The new year brought with it a number of new funding and technical assistance opportunities for communities looking to strengthen their 21st Century assets and/or take strides in the Green Communities Challenge. Information about each opportunity is linked below. Contact Luke Forrest, MML Project Coordinator, for more information or support at email@example.com or 734-669-6323.
The Environmental Protection Agency created the Sustainable Building Blocks Program to provide targeted technical assistance to communities looking to "implement development approaches that protect the environment, improve public health, create jobs, expand economic opportunity and improve overall quality of life." Tools used as part of this program will include "zoning code reviews, walkability assessments, parking policy analysis, climate action planning, commuter benefits, complete streets and fiscal and economic tools." Submit a letter of interest by FEBRUARY 23 to enter a competition to receive technical assistance through this program.
For communities in metro Detroit only, the Southeast Michigan Regional Energy Office is soliciting proposals for municipal energy efficiency or renewable energy projects. The deadline for these grants has been extended to FEBRUARY 24. Communities chosen for funding will be required to join the Energy Office through a formal participation agreement and contribute to the organization's endowment fund once the project is complete. See the application form for more details.
The Michigan Department of Environmental Quality is offering grants of up to three million dollars for acquisition or stewardship of sensitive coastal land through the Coastal and Estuarine Land Conservation Program. Proposals are due MARCH 4, see the RFP for more information.
Food company Green Giant will be awarding $25,000 each to four people in recognition of their efforts to make their community greener and to help expand on existing initiatives. Eligible applicants include elected or appointed officials, business owners and community organizers. Applications are due MARCH 6 at www.thegreenawards.com.
Finally, the Michigan Department of Energy, Labor and Economic Growth is offering low-interest loans of up to $2,500,000 for energy projects through September 2011. A previous blog entry contains more details.
The second annual Transportation Bonanza will be held December 8 and 9 in Lansing. This two-day event will feature national speakers and in-depth workshops on how to create healthy, walkable, connected, sustainable communities based on complete streets principles.
The Bonanza is a project of the Michigan Association of Planning, in partnership with the League, Michigan Safe Routes to Schools, Michigan Department of Community Health, and Michigan Chapter of the Congress for New Urbanism.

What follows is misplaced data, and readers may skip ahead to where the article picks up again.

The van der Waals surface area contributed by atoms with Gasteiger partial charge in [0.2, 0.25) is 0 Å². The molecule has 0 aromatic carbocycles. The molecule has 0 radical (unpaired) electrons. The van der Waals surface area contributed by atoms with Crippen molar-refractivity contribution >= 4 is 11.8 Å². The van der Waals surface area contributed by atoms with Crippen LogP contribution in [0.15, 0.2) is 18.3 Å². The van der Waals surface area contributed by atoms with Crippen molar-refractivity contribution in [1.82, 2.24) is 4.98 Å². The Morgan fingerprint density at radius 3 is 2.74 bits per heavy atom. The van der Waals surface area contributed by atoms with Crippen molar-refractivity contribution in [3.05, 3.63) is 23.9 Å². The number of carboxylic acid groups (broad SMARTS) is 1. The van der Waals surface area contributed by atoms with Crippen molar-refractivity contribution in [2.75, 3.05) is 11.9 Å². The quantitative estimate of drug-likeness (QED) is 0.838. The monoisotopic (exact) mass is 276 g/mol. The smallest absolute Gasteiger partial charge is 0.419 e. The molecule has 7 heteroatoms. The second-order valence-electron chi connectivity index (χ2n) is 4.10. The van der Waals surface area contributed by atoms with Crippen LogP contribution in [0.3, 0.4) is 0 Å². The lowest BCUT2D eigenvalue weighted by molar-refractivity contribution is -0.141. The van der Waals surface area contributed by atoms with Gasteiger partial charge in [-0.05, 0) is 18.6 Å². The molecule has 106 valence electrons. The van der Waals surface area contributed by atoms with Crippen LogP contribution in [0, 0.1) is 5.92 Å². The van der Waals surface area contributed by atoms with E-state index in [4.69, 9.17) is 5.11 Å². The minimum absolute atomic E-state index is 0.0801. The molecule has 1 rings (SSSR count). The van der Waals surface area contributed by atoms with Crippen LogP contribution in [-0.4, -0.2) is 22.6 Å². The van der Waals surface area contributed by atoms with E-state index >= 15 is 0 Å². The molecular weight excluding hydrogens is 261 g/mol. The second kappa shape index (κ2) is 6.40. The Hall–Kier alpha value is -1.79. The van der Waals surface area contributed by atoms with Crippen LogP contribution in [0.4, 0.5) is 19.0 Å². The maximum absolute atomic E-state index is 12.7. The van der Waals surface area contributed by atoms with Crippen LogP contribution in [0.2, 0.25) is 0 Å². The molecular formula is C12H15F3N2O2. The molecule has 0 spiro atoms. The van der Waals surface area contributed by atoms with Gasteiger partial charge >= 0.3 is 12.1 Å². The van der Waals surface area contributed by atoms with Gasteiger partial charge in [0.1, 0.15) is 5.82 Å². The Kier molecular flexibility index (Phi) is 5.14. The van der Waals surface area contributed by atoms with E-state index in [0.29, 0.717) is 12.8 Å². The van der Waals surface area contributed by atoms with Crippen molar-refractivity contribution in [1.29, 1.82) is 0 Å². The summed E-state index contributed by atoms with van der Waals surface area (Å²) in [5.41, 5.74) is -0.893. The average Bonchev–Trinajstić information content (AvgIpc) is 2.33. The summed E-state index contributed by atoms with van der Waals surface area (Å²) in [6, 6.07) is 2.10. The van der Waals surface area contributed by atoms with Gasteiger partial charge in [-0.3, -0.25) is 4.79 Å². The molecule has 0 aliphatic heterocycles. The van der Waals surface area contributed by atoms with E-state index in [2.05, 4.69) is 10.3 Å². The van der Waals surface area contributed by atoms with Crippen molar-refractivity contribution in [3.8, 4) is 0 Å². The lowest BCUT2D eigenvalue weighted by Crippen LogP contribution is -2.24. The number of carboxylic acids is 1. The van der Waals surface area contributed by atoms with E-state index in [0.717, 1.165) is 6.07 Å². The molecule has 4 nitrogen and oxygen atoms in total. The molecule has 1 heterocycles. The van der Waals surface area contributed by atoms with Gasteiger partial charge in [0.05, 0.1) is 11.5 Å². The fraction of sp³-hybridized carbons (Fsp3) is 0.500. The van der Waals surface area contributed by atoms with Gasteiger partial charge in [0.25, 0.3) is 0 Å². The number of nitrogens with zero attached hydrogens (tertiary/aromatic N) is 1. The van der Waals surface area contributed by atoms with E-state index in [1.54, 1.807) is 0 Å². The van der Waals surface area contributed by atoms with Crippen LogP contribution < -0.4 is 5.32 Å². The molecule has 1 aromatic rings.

Local elected officials as well as planners, engineers and others are encouraged to attend. The second day of the conference will focus specifically on the CNU/ITE Recommended Practice Guidebook for designing walkable communities.
Save the date, registration will be open soon.
Arnold Weinfeld is Director of Strategic Initiatives for the Michigan Municipal League. He can be reached at 517-908-0304 or by e-mail.
This past week was an exciting one in Sault Ste. Marie. The Chippewa County 'Building a Healthier Community Coalition' and the Strategic Alliance for Health Project on behalf of the Sault Ste. Marie Tribe of Chippewa Indians have spent two years partnering with the City on a Complete Streets resolution. After intensive hard work, presenting in front of the Planning Commission and the City Commission, all parties involved have adopted the Complete Streets resoultion as defined by the National Complete Streets Coalition.
This article, which made front page headlines in the Soo on Friday, discusses the incredible partnership that helped bring this about. The community is excited about the initiative. Having a walkable and bike friendly city is important to placemaking and quality of life. Sault Ste. Marie is now the first city north of the Mackinaw Bridge to adopt a Complete Streets resolution!
Colby Spencer is an intern and Project Coordinator for 21c3 at MML. She can be reached at firstname.lastname@example.org.
The League of American Bicyclists thinks Lansing, Marquette and Portage are rolling along towards becoming three of the country's most bicycle-friendly communities. The three cities have been designated as "Bicycle Friendly Communities," and each city received Bronze-level awards from the Spring 2010 Bicycle Friendly Communities (BFC) program - the League of American Bicyclists' way of "honoring municipalities that actively support bicycling and provide safe bike accommodations for recreation and transportation," according to Walk and Bike Lansing! and The City of Lansing's press announcement.
In February, I wrote on article for www.letssavemichigan.com - a site supported by the Michigan Municipal League - that reports how Lansing successfully adopted a non-motorized transportation ordinance and drafted a plan, how they are "completing streets," and how grassroots support and action helped spur these initiatives.
Click on the League of American Bicyclists' Map of "Bicycle Friendly Communities" to find examples of walker-friendly, bicycle-friendly communities and businesses across the country. Other communities in Michigan have gotten props from the League of American Bicyclists for being bike-able. Ann Arbor, greater Grand Rapids, and Traverse City received the designation and award in the past. Midland received an Honorable Mention this spring.